MSP training is an effective way to train for anyone who wants to get stronger and generate more power for longer. If you want to play with your kids and keep up with them, bouncing on the trampoline and playing hide and seek and tag and tossing them up in the air, MSP can help you sustain your intensity. If you want to play pickup basketball or rec league sports, MSP will keep you going til the end. And yes, if you want to dominate the local 10k or run a marathon or complete a triathlon, you have to strength train, and maximum sustained power training is a great way to do it.
First of all, why strength train as an endurance athlete?
It builds better bones. Stronger, denser bones are better able to withstand the forces incurred through running, cycling, and other forms of endurance activity.
It builds resilient joints. Lifting weights develops the connective tissue and joints in a way that basic endurance training can’t do. Stronger joints and connective tissue means you can go for longer without getting injured.
It improves form. The stronger you are, the better you’ll be able to maintain proper form and technique when going long distances. Form breakdown doesn’t just slow down your performance. It also increases your injury risk.
It increases power. The stronger you are, the more power you can generate on the bike, on hills, on the track. That means faster times.
These are all great reasons to train in the weight room, and they also apply to people who aren’t endurance athletes. Goes without saying.
How to Do Maximum Sustained Power Training
Here’s how it goes. Let’s say you’re doing the deadlift.
Figure out your five rep max for a lift.
Now, if you’re just starting out, you want to build your 5 rep max up to a respectable number. If you can only deadlift 100 pounds for 5 reps, try to push it up to 150 or 200 pounds. Or more. It all depends on where you’re starting.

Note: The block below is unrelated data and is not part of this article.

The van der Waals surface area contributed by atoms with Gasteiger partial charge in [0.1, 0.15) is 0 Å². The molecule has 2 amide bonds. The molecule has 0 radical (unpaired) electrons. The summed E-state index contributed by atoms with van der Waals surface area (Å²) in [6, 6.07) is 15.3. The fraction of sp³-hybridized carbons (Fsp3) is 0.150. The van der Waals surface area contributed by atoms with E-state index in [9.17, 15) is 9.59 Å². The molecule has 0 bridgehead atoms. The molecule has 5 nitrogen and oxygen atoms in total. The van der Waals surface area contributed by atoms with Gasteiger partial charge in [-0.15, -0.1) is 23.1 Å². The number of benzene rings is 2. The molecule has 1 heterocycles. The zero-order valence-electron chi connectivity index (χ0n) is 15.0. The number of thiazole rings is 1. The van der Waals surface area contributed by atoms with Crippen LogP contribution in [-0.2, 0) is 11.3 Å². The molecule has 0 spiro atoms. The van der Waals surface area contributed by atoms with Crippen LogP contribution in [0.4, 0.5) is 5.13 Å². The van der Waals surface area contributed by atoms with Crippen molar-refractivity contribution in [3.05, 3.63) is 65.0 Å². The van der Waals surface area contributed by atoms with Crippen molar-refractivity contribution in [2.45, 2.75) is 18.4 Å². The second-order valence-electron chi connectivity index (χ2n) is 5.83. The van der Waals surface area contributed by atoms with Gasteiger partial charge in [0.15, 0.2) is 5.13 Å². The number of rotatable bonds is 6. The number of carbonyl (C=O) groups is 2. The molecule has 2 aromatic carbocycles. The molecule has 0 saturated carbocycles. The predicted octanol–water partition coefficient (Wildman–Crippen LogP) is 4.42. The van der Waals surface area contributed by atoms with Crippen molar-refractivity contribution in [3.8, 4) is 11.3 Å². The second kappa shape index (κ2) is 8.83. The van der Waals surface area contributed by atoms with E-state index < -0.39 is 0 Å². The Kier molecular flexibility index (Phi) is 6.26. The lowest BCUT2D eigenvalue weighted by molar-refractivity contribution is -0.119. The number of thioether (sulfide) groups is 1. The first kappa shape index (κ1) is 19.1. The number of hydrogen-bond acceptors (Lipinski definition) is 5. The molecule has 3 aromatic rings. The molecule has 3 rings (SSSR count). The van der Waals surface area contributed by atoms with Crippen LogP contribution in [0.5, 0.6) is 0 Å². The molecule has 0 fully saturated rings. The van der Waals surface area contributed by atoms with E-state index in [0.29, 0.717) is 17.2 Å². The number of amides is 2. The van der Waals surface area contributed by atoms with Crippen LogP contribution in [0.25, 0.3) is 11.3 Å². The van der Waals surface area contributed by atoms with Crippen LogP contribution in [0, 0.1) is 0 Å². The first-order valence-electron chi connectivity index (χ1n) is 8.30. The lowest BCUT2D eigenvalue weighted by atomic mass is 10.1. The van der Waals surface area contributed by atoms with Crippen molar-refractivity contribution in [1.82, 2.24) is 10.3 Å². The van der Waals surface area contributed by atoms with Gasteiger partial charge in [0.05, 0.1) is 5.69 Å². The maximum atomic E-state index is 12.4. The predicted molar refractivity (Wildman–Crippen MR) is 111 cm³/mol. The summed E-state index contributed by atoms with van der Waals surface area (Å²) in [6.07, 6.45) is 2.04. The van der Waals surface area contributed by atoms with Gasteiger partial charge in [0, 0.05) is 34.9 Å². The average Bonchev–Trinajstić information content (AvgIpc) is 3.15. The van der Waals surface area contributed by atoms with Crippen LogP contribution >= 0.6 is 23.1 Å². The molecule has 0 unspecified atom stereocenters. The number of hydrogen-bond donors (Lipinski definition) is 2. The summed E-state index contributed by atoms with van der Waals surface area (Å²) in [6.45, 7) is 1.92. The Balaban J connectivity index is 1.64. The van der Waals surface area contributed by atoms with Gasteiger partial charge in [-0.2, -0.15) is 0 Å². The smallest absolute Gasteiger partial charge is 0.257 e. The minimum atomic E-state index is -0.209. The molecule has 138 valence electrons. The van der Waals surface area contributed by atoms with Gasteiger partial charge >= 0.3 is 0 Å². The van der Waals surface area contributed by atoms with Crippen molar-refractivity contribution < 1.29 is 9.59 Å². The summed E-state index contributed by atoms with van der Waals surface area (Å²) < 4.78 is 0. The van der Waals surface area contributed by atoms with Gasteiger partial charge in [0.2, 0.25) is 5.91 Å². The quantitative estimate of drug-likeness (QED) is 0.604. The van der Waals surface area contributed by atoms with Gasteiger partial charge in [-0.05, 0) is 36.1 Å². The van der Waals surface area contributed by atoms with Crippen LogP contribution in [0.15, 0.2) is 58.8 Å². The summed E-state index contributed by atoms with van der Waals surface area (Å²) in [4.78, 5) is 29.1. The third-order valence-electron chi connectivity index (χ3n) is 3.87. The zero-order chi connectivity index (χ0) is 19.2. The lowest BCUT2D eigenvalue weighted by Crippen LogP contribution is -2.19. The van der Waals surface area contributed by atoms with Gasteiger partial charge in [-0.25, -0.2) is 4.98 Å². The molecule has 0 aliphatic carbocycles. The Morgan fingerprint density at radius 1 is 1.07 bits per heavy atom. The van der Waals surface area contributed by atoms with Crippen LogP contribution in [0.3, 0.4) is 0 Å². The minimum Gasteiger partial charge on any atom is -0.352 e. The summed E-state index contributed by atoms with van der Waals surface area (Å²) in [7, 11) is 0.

Once you have your five rep max, use that weight for your first MSP workout.
Lift for 3-4 reps.
Rest for 30 seconds.
Lift for 2 reps.
Lift for 2.
Repeat as many times as you can without failure.
You can also do this with something like a vertical leap. Do 3-4 reps of max height jumps, rest, repeat, and stop once the height you’re able to jump is noticeably lower than when you started.
Avoiding failure is key. Always stop well short of failure. Each rep should feel crisp and clean and quick. You’re not struggling. You are moving a relatively heavy weight quickly and almost effortlessly. You are not taxing your central nervous system. You aren’t burning through a ton of calories. You’re leaving plenty in the tank. Once you feel yourself about to fail or the movement slows down considerably, it’s time to stop.
Endurance athletes who try to strength train like a CrossFitter or do high volume, high intensity hour and a half-long training sessions in the weight room almost invariably end up overtraining. It’s just too taxing. Very hard to recover and still perform on the track or on the bike.
Just like proper low level aerobic activity often feels “too easy,” MSP training might not feel like a “hard workout.” You won’t be drained afterwards. You’ll know you’ve lifted, but you won’t walk funny. There won’t be much soreness the next day. This is normal. This is expected.
MSP training is also a good option for older people who want to stimulate strength development and bone density without overtaxing their bodies. It’s a relatively quick way to train—doesn’t require hours in the gym. You could even structure MSP sets as little microworkouts throughout the day.
Now I’d love to hear from you. Have you ever done Maximum Sustained Power training? Will you? Let me know how it’s worked for you.
Take care, everyone.
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